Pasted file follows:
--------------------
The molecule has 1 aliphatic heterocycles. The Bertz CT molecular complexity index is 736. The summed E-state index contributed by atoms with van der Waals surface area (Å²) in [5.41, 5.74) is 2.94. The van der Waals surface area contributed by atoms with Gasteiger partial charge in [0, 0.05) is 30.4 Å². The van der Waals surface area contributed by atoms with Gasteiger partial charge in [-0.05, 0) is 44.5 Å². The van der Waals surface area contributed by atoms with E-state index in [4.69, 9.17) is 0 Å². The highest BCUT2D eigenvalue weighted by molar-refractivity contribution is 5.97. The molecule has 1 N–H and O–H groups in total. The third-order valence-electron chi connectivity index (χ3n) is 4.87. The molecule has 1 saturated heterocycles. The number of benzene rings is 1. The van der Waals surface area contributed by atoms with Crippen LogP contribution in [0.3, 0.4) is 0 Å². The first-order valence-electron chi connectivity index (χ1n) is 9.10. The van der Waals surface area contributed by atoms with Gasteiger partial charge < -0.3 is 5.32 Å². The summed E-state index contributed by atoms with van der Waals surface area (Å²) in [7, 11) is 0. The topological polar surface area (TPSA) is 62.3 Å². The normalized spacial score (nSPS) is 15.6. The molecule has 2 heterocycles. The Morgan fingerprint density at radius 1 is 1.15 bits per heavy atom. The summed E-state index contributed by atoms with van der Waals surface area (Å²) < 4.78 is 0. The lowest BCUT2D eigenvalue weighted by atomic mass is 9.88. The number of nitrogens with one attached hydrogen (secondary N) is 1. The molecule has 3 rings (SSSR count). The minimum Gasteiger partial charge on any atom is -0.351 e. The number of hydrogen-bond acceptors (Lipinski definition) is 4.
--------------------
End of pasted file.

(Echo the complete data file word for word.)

The molecule has 1 aliphatic heterocycles. The Bertz CT molecular complexity index is 736. The summed E-state index contributed by atoms with van der Waals surface area (Å²) in [5.41, 5.74) is 2.94. The van der Waals surface area contributed by atoms with Gasteiger partial charge in [0, 0.05) is 30.4 Å². The van der Waals surface area contributed by atoms with Gasteiger partial charge in [-0.05, 0) is 44.5 Å². The van der Waals surface area contributed by atoms with E-state index in [4.69, 9.17) is 0 Å². The highest BCUT2D eigenvalue weighted by molar-refractivity contribution is 5.97. The molecule has 1 N–H and O–H groups in total. The third-order valence-electron chi connectivity index (χ3n) is 4.87. The molecule has 1 saturated heterocycles. The number of benzene rings is 1. The van der Waals surface area contributed by atoms with Crippen LogP contribution in [0.3, 0.4) is 0 Å². The first-order valence-electron chi connectivity index (χ1n) is 9.10. The van der Waals surface area contributed by atoms with Gasteiger partial charge < -0.3 is 5.32 Å². The summed E-state index contributed by atoms with van der Waals surface area (Å²) in [7, 11) is 0. The topological polar surface area (TPSA) is 62.3 Å². The normalized spacial score (nSPS) is 15.6. The molecule has 2 heterocycles. The Morgan fingerprint density at radius 1 is 1.15 bits per heavy atom. The summed E-state index contributed by atoms with van der Waals surface area (Å²) < 4.78 is 0. The lowest BCUT2D eigenvalue weighted by atomic mass is 9.88. The number of nitrogens with one attached hydrogen (secondary N) is 1. The molecule has 3 rings (SSSR count). The minimum Gasteiger partial charge on any atom is -0.351 e. The number of hydrogen-bond acceptors (Lipinski definition) is 4.